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Organization Update
March 1, 2022

Special Recognition The Latter-day Saint Charities


There are a handful of donors who have been by our side on our journey to “invest in Syria’s children and youth for a better tomorrow” and who have made a transformational impact along the way. Today, Jusoor would like to express our deep gratitude to the Latter-day Saint Charities, the humanitarian arm of the Church of Jesus Christ of Latter-day Saints, who have been one of these partners since 2017. During this time, Latter-day Saint Charities have provided multi-year support to fund our core projects in the Refugee Education Program in Lebanon providing 5,083 of the hardest to reach children with quality education, psychosocial support, and hope for the future.

Since 1985, Latter-day Saint Charities and its affiliates have given incredible US$2.5 billion worth of assistance in 199 countries and territories. Their purpose is to relieve suffering, foster self-reliance and provide opportunities for service, regardless of race, religious affiliation or nationality. Largely run with volunteer labor, their programs support food security, clean water, international community projects, emergency response, immunization, maternal and newborn care, refugee response, vision care, wheelchairs, and U.S and Canada Community projects.

Latter-day Saint Charities offer support to refugees and displaced persons around the world. We respond to people in need by supporting immediate relief, long-term aid, and resettlement assistance. To accomplish this work, we have joined with a number of trusted and effective local and global partners. We were introduced to Jusoor several years ago, reviewed their work, and visited several of their programs throughout Lebanon. Confident in their capabilities, we are pleased to have supported several projects addressing education, mental health, and other basic needs. Jusoor does remarkable grassroots work while maintaining high-quality organizational standards.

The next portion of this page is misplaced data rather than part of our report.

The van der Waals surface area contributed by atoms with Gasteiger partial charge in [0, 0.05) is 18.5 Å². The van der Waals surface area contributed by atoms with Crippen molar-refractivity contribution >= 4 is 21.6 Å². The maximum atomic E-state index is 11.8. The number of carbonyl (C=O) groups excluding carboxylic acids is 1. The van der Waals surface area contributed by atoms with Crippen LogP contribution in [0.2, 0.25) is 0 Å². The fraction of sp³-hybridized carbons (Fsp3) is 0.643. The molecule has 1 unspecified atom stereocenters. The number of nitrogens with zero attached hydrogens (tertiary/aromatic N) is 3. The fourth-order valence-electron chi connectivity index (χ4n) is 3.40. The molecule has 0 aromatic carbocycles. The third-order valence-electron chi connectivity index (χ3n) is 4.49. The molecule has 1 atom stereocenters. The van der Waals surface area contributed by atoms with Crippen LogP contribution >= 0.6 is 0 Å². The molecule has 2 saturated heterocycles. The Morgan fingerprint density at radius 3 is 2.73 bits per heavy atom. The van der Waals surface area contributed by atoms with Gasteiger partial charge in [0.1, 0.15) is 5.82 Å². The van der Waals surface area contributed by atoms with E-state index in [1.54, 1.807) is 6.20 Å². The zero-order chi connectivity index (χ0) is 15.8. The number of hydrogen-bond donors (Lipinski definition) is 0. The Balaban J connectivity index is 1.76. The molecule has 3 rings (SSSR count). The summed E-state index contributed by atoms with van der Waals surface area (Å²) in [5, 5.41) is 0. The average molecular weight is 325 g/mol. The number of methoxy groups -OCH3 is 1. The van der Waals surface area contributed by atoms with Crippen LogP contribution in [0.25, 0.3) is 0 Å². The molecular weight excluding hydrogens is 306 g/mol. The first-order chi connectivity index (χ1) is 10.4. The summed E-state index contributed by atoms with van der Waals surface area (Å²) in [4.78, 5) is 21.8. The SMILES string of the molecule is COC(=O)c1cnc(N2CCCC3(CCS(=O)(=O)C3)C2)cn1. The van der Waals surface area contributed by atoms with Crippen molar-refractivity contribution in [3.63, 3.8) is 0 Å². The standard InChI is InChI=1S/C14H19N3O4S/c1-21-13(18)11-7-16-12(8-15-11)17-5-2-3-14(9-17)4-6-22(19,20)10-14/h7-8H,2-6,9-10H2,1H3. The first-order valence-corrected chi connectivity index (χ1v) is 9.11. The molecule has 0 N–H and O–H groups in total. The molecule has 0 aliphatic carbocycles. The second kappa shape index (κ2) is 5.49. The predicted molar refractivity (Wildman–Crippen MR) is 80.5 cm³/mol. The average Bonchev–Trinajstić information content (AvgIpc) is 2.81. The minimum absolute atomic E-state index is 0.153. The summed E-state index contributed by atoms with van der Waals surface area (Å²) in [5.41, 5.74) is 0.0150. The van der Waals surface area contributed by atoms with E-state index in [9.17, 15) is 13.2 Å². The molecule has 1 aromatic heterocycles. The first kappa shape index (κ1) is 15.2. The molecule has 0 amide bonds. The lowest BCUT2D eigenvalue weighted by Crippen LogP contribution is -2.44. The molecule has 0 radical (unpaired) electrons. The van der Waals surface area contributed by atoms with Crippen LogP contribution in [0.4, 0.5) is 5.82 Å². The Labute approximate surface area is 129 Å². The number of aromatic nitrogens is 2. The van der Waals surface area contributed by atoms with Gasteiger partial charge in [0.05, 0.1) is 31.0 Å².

Brett McDonald, Latter-day Saint Charities’ Manager, Refugee Sustained Support Initiative
Children at school

We are so grateful for the generosity of  Latter-day Saint Charities who have enabled us to provide thousands of out-of-school Syrian refugee children in Lebanon with a pathway back into education. Through targeted and practical catch-up education, life skills, psychosocial support and healthy snacks, the children are supported to cope with complex trauma and toxic stress and to prepare for formal school to give them the best chance in life. When asked about what the partnership with Latter-day Saint Charities meant to her, our Academic Director, Suha Tutunji had this to say:

Latter-day Saint Charities’ support to our Refugee Education Program has given our beautiful students tremendous hope and access to a much better future. Latter-day Saint Charities have managed to nourish the minds, bodies, and souls of some of the most vulnerable children in Lebanon.

Child learning

Latter-day Saint Charities support three education centers in Jeb Janine, Jurahiya (in the Beqaa Valley which hosts more than 38.6% of Syrian refugees in Lebanon) and Beirut, educating around 1,200 children annually, with over 200 additional children in the homework club, 38 teachers, and 10 staff. This has a profound impact on both the children and their families meaning the indirect beneficiaries are around 6,000 annually. Their donation enables us to pay for daily nutritious snacks, school supplies, transport to and from school, a psychosocial counselor, and essential upgrades and maintenance to ensure a safe and well-equipped school.

This year, Latter-day Saint Charities have supported a new pilot, Azima, which is an innovative Whatsapp education program designed for 100 long-term out-of-school children (Syrian refugees and vulnerable host-community members) aged 9-14. Azima was nominated as one of the best online learning programs for refugees by UNHCR, and selected by EdTech Hub. Critically, the program is completely flexible so that children with work, domestic responsibilities, or limited access to WiFi or electricity can access education at any time. These children have been out of school for too long to re-enter formal education and many are working in basic labor leaving them very vulnerable and with little hope of improving their situation. The curriculum will include essential numeracy, literacy, and practical skills to enable them to access opportunities such as Technical and Vocational Training (TVET) and apprenticeships.

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